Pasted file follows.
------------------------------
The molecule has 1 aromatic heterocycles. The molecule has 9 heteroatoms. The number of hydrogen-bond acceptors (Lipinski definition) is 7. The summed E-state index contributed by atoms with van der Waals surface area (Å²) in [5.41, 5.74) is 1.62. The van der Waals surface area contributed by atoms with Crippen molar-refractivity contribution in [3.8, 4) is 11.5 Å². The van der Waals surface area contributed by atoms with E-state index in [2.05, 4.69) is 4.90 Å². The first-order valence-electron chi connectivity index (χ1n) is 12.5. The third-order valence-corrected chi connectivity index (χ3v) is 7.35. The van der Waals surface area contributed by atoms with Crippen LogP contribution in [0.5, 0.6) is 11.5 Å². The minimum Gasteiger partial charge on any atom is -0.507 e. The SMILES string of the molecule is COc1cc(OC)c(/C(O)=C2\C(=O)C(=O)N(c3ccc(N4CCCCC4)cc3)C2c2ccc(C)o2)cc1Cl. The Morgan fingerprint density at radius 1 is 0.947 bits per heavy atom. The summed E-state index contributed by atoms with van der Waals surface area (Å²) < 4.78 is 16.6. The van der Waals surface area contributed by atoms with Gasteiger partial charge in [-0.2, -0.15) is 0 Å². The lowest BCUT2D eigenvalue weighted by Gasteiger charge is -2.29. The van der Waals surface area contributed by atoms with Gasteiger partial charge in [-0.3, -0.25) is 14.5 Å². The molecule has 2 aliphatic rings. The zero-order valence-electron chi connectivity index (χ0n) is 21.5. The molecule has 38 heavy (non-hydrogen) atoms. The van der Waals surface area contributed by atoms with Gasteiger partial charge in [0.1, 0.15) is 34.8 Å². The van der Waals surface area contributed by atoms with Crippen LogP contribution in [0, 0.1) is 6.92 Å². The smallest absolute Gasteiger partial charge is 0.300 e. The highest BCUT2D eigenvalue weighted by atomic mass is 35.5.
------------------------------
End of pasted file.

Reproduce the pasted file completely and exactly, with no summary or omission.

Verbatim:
The molecule has 1 aromatic heterocycles. The molecule has 9 heteroatoms. The number of hydrogen-bond acceptors (Lipinski definition) is 7. The summed E-state index contributed by atoms with van der Waals surface area (Å²) in [5.41, 5.74) is 1.62. The van der Waals surface area contributed by atoms with Crippen molar-refractivity contribution in [3.8, 4) is 11.5 Å². The van der Waals surface area contributed by atoms with E-state index in [2.05, 4.69) is 4.90 Å². The first-order valence-electron chi connectivity index (χ1n) is 12.5. The third-order valence-corrected chi connectivity index (χ3v) is 7.35. The van der Waals surface area contributed by atoms with Crippen LogP contribution in [0.5, 0.6) is 11.5 Å². The minimum Gasteiger partial charge on any atom is -0.507 e. The SMILES string of the molecule is COc1cc(OC)c(/C(O)=C2\C(=O)C(=O)N(c3ccc(N4CCCCC4)cc3)C2c2ccc(C)o2)cc1Cl. The Morgan fingerprint density at radius 1 is 0.947 bits per heavy atom. The summed E-state index contributed by atoms with van der Waals surface area (Å²) < 4.78 is 16.6. The van der Waals surface area contributed by atoms with Gasteiger partial charge in [-0.2, -0.15) is 0 Å². The lowest BCUT2D eigenvalue weighted by Gasteiger charge is -2.29. The van der Waals surface area contributed by atoms with Gasteiger partial charge in [-0.3, -0.25) is 14.5 Å². The molecule has 2 aliphatic rings. The zero-order valence-electron chi connectivity index (χ0n) is 21.5. The molecule has 38 heavy (non-hydrogen) atoms. The van der Waals surface area contributed by atoms with Gasteiger partial charge in [0.1, 0.15) is 34.8 Å². The van der Waals surface area contributed by atoms with Crippen LogP contribution in [0, 0.1) is 6.92 Å². The smallest absolute Gasteiger partial charge is 0.300 e. The highest BCUT2D eigenvalue weighted by atomic mass is 35.5.